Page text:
The Danger of Criticizing Bishops and Priests (4)

It is not wrong to acknowledge the errors of priests or bishops, or gently point them out. But, when it becomes a zealous sport to pontificate about such errors, and to verbally attack these clerics personally, it goes too far.

As a seminarian I once was visiting my sister, and we proceeded to tear apart all the dissenting theologians in the Church. It seemed like such fun. But, then we caught ourselves, and I said, "You know, we probably should not take such delight in criticizing the theologians. It can be a pride thing." She agreed, "Yes, by saying how wrong they are, we are proclaiming how right we are."

It's an easy trap to fall into. We call it the "Isn't it awful syndrome."

As a priest, I don't believe I am exempt from the warning from the Lord to St. Catherine about judging other priests. I don't have any more right than a layperson to criticize my brother priests. Sometimes this involves biting my tongue when the subject is a less-than-perfect priest.

As I mentioned earlier, it is not wrong to acknowledge the errors of priests or bishops, or gently point them out. But, when it becomes a zealous sport to pontificate about such errors, and to verbally attack these clerics personally, it goes too far.

Love the Bishops

People have a rather rose-colored idea of the life of a bishop. It's not so pleasant. About 15% of his work is making decisions. The other 85% is dealing with headaches.

I remember well the quip of my pre-ordination retreat director: "Isn't it interesting that in this age when we have so few vocations to the priesthood, we have so many vocations to the episcopacy." And, we might add, to the papacy!

 
St. Bernard of Clairvaux

When people publicly criticize a bishop, or any man, for that matter, the one criticized will often dig in his heels for his position even he may not care that much about it. He does that to show that he won't be manipulated by those who try to strong-arm him, even if the criticism is well-intended or well-placed.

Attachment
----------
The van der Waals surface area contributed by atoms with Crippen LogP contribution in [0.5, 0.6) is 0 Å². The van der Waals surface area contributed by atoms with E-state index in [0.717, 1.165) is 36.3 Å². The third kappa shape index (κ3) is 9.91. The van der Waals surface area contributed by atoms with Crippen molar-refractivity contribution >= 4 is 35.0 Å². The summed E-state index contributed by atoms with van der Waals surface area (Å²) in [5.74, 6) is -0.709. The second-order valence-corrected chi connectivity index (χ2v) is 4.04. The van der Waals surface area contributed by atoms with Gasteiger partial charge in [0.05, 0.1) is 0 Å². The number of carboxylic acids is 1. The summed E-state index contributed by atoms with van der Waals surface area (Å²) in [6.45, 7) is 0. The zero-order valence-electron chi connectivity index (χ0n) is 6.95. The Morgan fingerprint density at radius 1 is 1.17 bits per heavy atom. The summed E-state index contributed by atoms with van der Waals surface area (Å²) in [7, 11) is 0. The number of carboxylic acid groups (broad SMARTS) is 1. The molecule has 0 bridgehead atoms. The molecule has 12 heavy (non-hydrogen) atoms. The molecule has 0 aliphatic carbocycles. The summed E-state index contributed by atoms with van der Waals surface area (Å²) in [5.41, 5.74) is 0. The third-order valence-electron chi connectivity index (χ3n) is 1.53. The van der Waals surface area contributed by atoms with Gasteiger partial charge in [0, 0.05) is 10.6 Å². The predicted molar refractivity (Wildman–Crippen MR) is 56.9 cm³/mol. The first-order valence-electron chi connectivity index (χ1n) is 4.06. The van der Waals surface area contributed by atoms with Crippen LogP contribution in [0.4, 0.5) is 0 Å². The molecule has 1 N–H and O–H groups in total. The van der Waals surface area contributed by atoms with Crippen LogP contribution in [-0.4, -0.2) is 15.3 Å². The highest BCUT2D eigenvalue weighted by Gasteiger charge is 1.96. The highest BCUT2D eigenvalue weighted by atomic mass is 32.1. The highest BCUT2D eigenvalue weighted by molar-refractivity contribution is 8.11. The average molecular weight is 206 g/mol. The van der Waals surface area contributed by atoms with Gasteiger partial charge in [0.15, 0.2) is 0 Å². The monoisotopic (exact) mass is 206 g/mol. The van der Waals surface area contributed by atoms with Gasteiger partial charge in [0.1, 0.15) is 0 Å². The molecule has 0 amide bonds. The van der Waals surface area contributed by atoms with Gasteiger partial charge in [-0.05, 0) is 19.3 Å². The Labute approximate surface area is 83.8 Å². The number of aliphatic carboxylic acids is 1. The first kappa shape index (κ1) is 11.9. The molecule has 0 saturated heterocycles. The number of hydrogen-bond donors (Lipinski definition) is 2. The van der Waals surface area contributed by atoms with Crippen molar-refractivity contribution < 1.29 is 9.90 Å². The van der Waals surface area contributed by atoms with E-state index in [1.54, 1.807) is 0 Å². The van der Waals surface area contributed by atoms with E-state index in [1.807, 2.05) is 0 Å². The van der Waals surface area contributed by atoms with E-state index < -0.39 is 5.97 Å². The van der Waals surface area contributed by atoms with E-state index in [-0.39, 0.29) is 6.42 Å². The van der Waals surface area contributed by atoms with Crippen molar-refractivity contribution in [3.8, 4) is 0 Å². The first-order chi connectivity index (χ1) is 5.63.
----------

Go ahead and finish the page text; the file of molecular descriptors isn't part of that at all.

On the other hand, people such as St. Catherine of Siena and St. Bernard of Clairvaux had tremendous influence over bishops by their letters. It is not hard to see why: their letters were humble and respectful, and full of love. "But they were saints," one might argue. They became saints, but if you examine their lives you will find that many did not recognize their sanctity when they were alive. Furthermore, it was their sanctity that inspired them to urge reform with love, and so it will be with our sanctity, if we strive for it.

The priests and bishops are probably no worse than they were in the time of St. Catherine of Siena, or St. Francis of Assisi. In fact, they are much better, in general, despite the shameful scandals of a few, in recent years. We have a choice to make: to give in to our sadness and become a "priest-basher" or "bishop-basher," always ready to lament with great energy the faults of our clergy; or, while acknowledging the errors of the clergy, we can become morale-builders in the Church, always emphasizing the positive, always ready to build up, not tear down. And, if we look closely, we'll see a lot of positives in the Church today, and in every age.

St. Paul said it well: "Therefore encourage one another and build one another up, just as you are doing. But we beseech you, brethren, to respect those who labor among you and are over you in the Lord and admonish you, and to esteem them very highly in love because of their work. Be at peace among yourselves" (1 Thess. 5:11-13). This is the way to true holiness, and the joy which always accompanies it. And, this Christian joy, unlike sullenness, is infectious.

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Reverend Thomas G. Morrow has a doctorate in Sacred Theology from the John Paul II Institute for Studies on Marriage and the Family. His book, Saints for Families (Emmaus Road), a compilation of 27 lives of the saints appropriate for family reading time, appeared in 2002. He is a parochial vicar of St. Catherine Laboure Parish in Wheaton, Md. His published booklets and leaflets can be seen at http://www.cfalive.org/.

Copyright 2007, Homiletic and Pastoral Review. Posted with permission.



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